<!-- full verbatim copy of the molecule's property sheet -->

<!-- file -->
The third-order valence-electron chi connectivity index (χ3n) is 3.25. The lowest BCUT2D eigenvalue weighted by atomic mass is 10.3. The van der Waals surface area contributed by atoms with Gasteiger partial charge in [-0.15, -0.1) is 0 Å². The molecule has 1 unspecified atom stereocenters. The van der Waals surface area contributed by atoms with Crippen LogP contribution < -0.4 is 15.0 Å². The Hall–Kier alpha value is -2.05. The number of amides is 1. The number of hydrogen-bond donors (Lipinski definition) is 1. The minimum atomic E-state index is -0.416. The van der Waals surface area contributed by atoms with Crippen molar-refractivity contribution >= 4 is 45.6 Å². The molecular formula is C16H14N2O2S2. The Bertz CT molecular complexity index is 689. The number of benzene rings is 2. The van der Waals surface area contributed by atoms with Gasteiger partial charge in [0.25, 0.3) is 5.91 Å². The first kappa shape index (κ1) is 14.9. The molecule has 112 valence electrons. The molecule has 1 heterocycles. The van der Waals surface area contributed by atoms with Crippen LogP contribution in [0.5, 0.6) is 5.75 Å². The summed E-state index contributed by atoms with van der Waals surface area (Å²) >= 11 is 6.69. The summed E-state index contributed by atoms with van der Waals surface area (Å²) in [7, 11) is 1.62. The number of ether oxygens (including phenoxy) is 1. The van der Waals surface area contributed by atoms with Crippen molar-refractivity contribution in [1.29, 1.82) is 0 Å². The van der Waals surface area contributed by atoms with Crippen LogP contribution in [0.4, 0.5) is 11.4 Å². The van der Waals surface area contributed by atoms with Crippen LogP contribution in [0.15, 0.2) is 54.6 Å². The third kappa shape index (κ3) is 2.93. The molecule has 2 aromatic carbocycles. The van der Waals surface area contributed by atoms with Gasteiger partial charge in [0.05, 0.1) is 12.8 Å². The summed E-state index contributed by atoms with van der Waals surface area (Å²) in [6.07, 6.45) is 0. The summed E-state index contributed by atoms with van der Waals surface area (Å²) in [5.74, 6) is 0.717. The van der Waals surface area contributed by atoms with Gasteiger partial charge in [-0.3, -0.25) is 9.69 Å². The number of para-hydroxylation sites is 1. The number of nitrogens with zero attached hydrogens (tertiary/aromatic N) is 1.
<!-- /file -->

The third-order valence-electron chi connectivity index (χ3n) is 3.25. The lowest BCUT2D eigenvalue weighted by atomic mass is 10.3. The van der Waals surface area contributed by atoms with Gasteiger partial charge in [-0.15, -0.1) is 0 Å². The molecule has 1 unspecified atom stereocenters. The van der Waals surface area contributed by atoms with Crippen LogP contribution < -0.4 is 15.0 Å². The Hall–Kier alpha value is -2.05. The number of amides is 1. The number of hydrogen-bond donors (Lipinski definition) is 1. The minimum atomic E-state index is -0.416. The van der Waals surface area contributed by atoms with Crippen molar-refractivity contribution >= 4 is 45.6 Å². The molecular formula is C16H14N2O2S2. The Bertz CT molecular complexity index is 689. The number of benzene rings is 2. The van der Waals surface area contributed by atoms with Gasteiger partial charge in [0.25, 0.3) is 5.91 Å². The first kappa shape index (κ1) is 14.9. The molecule has 112 valence electrons. The molecule has 1 heterocycles. The van der Waals surface area contributed by atoms with Crippen LogP contribution in [0.5, 0.6) is 5.75 Å². The summed E-state index contributed by atoms with van der Waals surface area (Å²) >= 11 is 6.69. The summed E-state index contributed by atoms with van der Waals surface area (Å²) in [7, 11) is 1.62. The number of ether oxygens (including phenoxy) is 1. The van der Waals surface area contributed by atoms with Crippen molar-refractivity contribution in [1.29, 1.82) is 0 Å². The van der Waals surface area contributed by atoms with Crippen LogP contribution in [0.4, 0.5) is 11.4 Å². The van der Waals surface area contributed by atoms with Crippen LogP contribution in [0.15, 0.2) is 54.6 Å². The third kappa shape index (κ3) is 2.93. The molecule has 2 aromatic carbocycles. The van der Waals surface area contributed by atoms with Gasteiger partial charge in [0.05, 0.1) is 12.8 Å². The summed E-state index contributed by atoms with van der Waals surface area (Å²) in [6.07, 6.45) is 0. The summed E-state index contributed by atoms with van der Waals surface area (Å²) in [5.74, 6) is 0.717. The van der Waals surface area contributed by atoms with Gasteiger partial charge in [-0.3, -0.25) is 9.69 Å². The number of para-hydroxylation sites is 1. The number of nitrogens with zero attached hydrogens (tertiary/aromatic N) is 1.